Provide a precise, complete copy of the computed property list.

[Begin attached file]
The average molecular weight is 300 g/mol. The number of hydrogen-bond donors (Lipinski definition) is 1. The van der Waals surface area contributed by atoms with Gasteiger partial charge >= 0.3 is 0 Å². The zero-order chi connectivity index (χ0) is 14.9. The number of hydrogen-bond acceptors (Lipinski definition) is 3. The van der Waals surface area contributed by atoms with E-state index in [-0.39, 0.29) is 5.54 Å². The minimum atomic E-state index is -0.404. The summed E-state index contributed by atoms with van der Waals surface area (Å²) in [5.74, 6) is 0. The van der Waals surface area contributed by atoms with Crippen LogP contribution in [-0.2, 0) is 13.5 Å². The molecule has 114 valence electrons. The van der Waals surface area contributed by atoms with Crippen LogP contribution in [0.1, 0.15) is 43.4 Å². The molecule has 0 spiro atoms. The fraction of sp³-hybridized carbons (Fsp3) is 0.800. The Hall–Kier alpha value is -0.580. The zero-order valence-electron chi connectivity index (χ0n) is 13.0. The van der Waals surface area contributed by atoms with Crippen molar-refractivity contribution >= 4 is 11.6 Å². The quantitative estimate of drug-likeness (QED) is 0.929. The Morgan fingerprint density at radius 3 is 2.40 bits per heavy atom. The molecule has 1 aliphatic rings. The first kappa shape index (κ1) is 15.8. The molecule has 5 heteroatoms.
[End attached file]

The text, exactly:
The average molecular weight is 300 g/mol. The number of hydrogen-bond donors (Lipinski definition) is 1. The van der Waals surface area contributed by atoms with Gasteiger partial charge >= 0.3 is 0 Å². The zero-order chi connectivity index (χ0) is 14.9. The number of hydrogen-bond acceptors (Lipinski definition) is 3. The van der Waals surface area contributed by atoms with E-state index in [-0.39, 0.29) is 5.54 Å². The minimum atomic E-state index is -0.404. The summed E-state index contributed by atoms with van der Waals surface area (Å²) in [5.74, 6) is 0. The van der Waals surface area contributed by atoms with Crippen LogP contribution in [-0.2, 0) is 13.5 Å². The molecule has 114 valence electrons. The van der Waals surface area contributed by atoms with Crippen LogP contribution in [0.1, 0.15) is 43.4 Å². The molecule has 0 spiro atoms. The fraction of sp³-hybridized carbons (Fsp3) is 0.800. The Hall–Kier alpha value is -0.580. The zero-order valence-electron chi connectivity index (χ0n) is 13.0. The van der Waals surface area contributed by atoms with Crippen molar-refractivity contribution >= 4 is 11.6 Å². The quantitative estimate of drug-likeness (QED) is 0.929. The Morgan fingerprint density at radius 3 is 2.40 bits per heavy atom. The molecule has 1 aliphatic rings. The first kappa shape index (κ1) is 15.8. The molecule has 5 heteroatoms.